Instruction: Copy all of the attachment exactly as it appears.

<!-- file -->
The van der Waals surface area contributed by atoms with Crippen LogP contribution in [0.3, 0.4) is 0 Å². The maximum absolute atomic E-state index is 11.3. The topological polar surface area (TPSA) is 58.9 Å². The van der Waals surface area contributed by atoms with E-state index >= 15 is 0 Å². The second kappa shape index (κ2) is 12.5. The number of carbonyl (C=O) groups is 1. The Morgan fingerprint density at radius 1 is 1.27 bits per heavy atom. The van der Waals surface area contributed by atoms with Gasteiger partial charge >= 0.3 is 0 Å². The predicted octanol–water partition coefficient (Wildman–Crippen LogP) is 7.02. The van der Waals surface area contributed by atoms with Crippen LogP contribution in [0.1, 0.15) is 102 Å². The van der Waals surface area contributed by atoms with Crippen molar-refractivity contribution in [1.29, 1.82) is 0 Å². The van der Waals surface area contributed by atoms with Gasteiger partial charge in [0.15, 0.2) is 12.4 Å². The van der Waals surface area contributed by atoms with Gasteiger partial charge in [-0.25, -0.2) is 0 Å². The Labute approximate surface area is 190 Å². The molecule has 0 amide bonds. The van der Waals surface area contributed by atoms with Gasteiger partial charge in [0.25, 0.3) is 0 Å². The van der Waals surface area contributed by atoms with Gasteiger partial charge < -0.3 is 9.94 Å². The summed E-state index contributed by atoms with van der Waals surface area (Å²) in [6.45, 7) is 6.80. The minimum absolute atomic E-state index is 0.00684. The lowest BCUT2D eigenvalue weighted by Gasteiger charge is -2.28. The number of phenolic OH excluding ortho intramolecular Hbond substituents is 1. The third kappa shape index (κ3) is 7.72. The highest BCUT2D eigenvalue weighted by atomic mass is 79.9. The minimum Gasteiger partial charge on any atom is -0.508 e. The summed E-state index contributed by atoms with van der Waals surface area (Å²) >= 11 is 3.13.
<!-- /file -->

The van der Waals surface area contributed by atoms with Crippen LogP contribution in [0.3, 0.4) is 0 Å². The maximum absolute atomic E-state index is 11.3. The topological polar surface area (TPSA) is 58.9 Å². The van der Waals surface area contributed by atoms with E-state index >= 15 is 0 Å². The second kappa shape index (κ2) is 12.5. The number of carbonyl (C=O) groups is 1. The Morgan fingerprint density at radius 1 is 1.27 bits per heavy atom. The van der Waals surface area contributed by atoms with Gasteiger partial charge >= 0.3 is 0 Å². The predicted octanol–water partition coefficient (Wildman–Crippen LogP) is 7.02. The van der Waals surface area contributed by atoms with Crippen LogP contribution in [0.1, 0.15) is 102 Å². The van der Waals surface area contributed by atoms with Crippen molar-refractivity contribution in [1.29, 1.82) is 0 Å². The van der Waals surface area contributed by atoms with Gasteiger partial charge in [0.15, 0.2) is 12.4 Å². The van der Waals surface area contributed by atoms with Gasteiger partial charge in [-0.25, -0.2) is 0 Å². The Labute approximate surface area is 190 Å². The molecule has 0 amide bonds. The van der Waals surface area contributed by atoms with Gasteiger partial charge in [0.25, 0.3) is 0 Å². The van der Waals surface area contributed by atoms with Gasteiger partial charge < -0.3 is 9.94 Å². The summed E-state index contributed by atoms with van der Waals surface area (Å²) in [6.45, 7) is 6.80. The minimum absolute atomic E-state index is 0.00684. The lowest BCUT2D eigenvalue weighted by Gasteiger charge is -2.28. The number of phenolic OH excluding ortho intramolecular Hbond substituents is 1. The third kappa shape index (κ3) is 7.72. The highest BCUT2D eigenvalue weighted by atomic mass is 79.9. The minimum Gasteiger partial charge on any atom is -0.508 e. The summed E-state index contributed by atoms with van der Waals surface area (Å²) >= 11 is 3.13.